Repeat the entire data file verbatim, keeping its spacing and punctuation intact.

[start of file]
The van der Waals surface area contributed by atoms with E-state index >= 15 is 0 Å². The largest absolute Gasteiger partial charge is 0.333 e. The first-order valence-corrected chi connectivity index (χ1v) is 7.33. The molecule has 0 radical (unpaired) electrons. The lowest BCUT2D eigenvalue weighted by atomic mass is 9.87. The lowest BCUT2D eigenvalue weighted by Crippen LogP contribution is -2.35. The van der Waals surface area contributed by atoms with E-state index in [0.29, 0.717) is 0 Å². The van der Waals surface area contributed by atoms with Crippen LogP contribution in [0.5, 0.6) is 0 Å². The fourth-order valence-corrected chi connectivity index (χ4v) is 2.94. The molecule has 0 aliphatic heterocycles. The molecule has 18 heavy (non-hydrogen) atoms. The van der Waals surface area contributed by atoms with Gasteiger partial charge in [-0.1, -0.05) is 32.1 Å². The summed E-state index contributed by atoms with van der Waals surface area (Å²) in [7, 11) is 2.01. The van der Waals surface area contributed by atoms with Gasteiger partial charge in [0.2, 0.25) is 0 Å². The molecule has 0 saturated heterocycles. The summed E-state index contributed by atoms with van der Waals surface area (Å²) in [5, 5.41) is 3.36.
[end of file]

The van der Waals surface area contributed by atoms with E-state index >= 15 is 0 Å². The largest absolute Gasteiger partial charge is 0.333 e. The first-order valence-corrected chi connectivity index (χ1v) is 7.33. The molecule has 0 radical (unpaired) electrons. The lowest BCUT2D eigenvalue weighted by atomic mass is 9.87. The lowest BCUT2D eigenvalue weighted by Crippen LogP contribution is -2.35. The van der Waals surface area contributed by atoms with E-state index in [0.29, 0.717) is 0 Å². The van der Waals surface area contributed by atoms with Crippen LogP contribution in [0.5, 0.6) is 0 Å². The fourth-order valence-corrected chi connectivity index (χ4v) is 2.94. The molecule has 0 aliphatic heterocycles. The molecule has 18 heavy (non-hydrogen) atoms. The van der Waals surface area contributed by atoms with Gasteiger partial charge in [-0.1, -0.05) is 32.1 Å². The summed E-state index contributed by atoms with van der Waals surface area (Å²) in [7, 11) is 2.01. The van der Waals surface area contributed by atoms with Gasteiger partial charge in [0.2, 0.25) is 0 Å². The molecule has 0 saturated heterocycles. The summed E-state index contributed by atoms with van der Waals surface area (Å²) in [5, 5.41) is 3.36.